The compromise of these details, regardless of the source of the compromise, has massive financial implications. This is because various international services allow debit/credit cards to be used only with the card number, expiry date, name & CVV number. They do not require the use of ATM Pins or an OTP (one time password) sent to a mobile phone for online transactions. In fact, unlike India where the RBI mandates OTPs for debit cards, this CVV based simplified online usage is the standard practice of using ATM Cards digitally in most of the developed world.

This would mean that merely changing ATM pins, something which SBI alleges less than 7 percent of its customers had done prior to all 6 lakh cards being blocked, would serve as almost no protection if the cards are enabled for international online transactions. The fact that most of the dubious, unauthorised financial transactions are occurring from foreign locations probably demonstrates that it is these kinds of internationally enabled cards that are being targeted for this sort of an attack.

Are Banks Concealing Information?



A customer exits a Yes Bank Ltd. automated teller machine (ATM) in  Ahmedabad. (Photographer: Dhiraj Singh/Bloomberg)
A customer exits a Yes Bank Ltd. automated teller machine (ATM) in Ahmedabad. (Photographer: Dhiraj Singh/Bloomberg)

The absence of data/security breach laws in India is being sharply felt as there as has been an abject lack of clarity and information from the banking sector and the government regarding the attack.

Over 47 states in the USA and most of the countries in the EU have enacted strict data security breach laws that mandate public intimation & disclosure of key information pertaining to the attack along with detailed containment measures. The presence of such a law in India would have gone a long way in preventing the breach from being under the wraps for so long (it occurred at the bank level in September, almost a month ago) and also ensured far more vigilant active compliance by corporations & banks to international security standards and best practices. For now, the only true countermeasure to prevent future harm to affected card holders is for all affected cards to be revoked by the banks and new cards being issued to affected customers.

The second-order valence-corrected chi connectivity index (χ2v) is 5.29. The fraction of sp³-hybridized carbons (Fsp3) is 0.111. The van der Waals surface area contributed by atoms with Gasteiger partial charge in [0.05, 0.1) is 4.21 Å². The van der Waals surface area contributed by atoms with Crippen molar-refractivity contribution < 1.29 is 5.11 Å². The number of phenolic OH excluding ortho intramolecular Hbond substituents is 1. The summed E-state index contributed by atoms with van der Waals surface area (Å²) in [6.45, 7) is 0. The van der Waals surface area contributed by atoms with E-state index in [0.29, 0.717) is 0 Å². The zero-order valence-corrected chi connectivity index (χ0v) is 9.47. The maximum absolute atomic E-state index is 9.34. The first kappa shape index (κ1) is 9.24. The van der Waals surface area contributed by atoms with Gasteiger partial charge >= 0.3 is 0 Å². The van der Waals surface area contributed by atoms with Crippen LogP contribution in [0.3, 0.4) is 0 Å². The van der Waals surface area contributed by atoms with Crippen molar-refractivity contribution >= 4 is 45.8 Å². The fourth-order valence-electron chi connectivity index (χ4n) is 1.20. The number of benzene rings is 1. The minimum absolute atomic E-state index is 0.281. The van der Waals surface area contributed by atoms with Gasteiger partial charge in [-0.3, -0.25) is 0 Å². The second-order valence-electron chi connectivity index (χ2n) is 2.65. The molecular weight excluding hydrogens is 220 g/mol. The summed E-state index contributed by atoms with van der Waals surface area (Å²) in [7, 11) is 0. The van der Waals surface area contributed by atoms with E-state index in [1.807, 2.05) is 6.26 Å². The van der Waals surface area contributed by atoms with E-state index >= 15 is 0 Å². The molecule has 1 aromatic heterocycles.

Constant vigilance & comprehensive security audits by banks to detect affected cards and active protection for customers, using financial and identity insurance services such as AllClear ID Plus (used by Sony in the 2011 Playstation Hack) will go a long way in mitigating the harm of the breach. The banking industry, government & security agencies should all learn from this breach and a combination of new legislation, updated industry practices and consumer awareness is necessary for proactive & reactive actions in the future.

Udbhav Tiwari is a consultant working at the Centre for Internet & Society, Bangalore (CIS) under the Internet Governance wing, primarily focusing on cyber security. He has also worked on net neutrality, community wifi and the ICANN transition in the past at CIS.

The views expressed here are those of the author’s and do not necessarily represent the views of BloombergQuint or its editorial team.